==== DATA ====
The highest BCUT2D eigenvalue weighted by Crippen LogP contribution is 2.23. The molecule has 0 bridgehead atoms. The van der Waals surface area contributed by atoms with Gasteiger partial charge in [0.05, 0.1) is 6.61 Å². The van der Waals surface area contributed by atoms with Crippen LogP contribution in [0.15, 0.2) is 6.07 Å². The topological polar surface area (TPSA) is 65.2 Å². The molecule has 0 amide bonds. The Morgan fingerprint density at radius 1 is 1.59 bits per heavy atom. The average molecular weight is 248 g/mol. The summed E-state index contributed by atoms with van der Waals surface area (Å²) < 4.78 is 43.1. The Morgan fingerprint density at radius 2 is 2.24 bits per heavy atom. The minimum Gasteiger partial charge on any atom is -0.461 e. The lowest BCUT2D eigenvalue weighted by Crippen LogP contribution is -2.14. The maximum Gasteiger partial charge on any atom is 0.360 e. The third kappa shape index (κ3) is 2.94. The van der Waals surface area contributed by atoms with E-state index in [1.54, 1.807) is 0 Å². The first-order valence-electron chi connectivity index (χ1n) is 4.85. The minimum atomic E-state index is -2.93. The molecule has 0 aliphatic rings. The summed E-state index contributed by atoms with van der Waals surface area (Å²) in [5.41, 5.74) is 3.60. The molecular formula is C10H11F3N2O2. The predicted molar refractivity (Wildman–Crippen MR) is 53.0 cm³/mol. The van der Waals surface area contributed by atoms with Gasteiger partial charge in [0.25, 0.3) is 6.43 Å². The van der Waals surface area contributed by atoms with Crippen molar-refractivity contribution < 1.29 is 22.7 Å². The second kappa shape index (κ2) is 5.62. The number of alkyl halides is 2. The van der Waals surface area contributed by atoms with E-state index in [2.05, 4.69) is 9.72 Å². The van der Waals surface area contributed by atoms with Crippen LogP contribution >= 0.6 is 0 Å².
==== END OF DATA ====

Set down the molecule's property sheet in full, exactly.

The highest BCUT2D eigenvalue weighted by Crippen LogP contribution is 2.23. The molecule has 0 bridgehead atoms. The van der Waals surface area contributed by atoms with Gasteiger partial charge in [0.05, 0.1) is 6.61 Å². The van der Waals surface area contributed by atoms with Crippen LogP contribution in [0.15, 0.2) is 6.07 Å². The topological polar surface area (TPSA) is 65.2 Å². The molecule has 0 amide bonds. The Morgan fingerprint density at radius 1 is 1.59 bits per heavy atom. The average molecular weight is 248 g/mol. The summed E-state index contributed by atoms with van der Waals surface area (Å²) < 4.78 is 43.1. The Morgan fingerprint density at radius 2 is 2.24 bits per heavy atom. The minimum Gasteiger partial charge on any atom is -0.461 e. The lowest BCUT2D eigenvalue weighted by Crippen LogP contribution is -2.14. The maximum Gasteiger partial charge on any atom is 0.360 e. The third kappa shape index (κ3) is 2.94. The van der Waals surface area contributed by atoms with E-state index in [1.54, 1.807) is 0 Å². The first-order valence-electron chi connectivity index (χ1n) is 4.85. The minimum atomic E-state index is -2.93. The molecule has 0 aliphatic rings. The summed E-state index contributed by atoms with van der Waals surface area (Å²) in [5.41, 5.74) is 3.60. The molecular formula is C10H11F3N2O2. The predicted molar refractivity (Wildman–Crippen MR) is 53.0 cm³/mol. The van der Waals surface area contributed by atoms with Gasteiger partial charge in [0.25, 0.3) is 6.43 Å². The van der Waals surface area contributed by atoms with Crippen molar-refractivity contribution < 1.29 is 22.7 Å². The second kappa shape index (κ2) is 5.62. The number of alkyl halides is 2. The van der Waals surface area contributed by atoms with E-state index in [2.05, 4.69) is 9.72 Å². The van der Waals surface area contributed by atoms with Crippen LogP contribution >= 0.6 is 0 Å².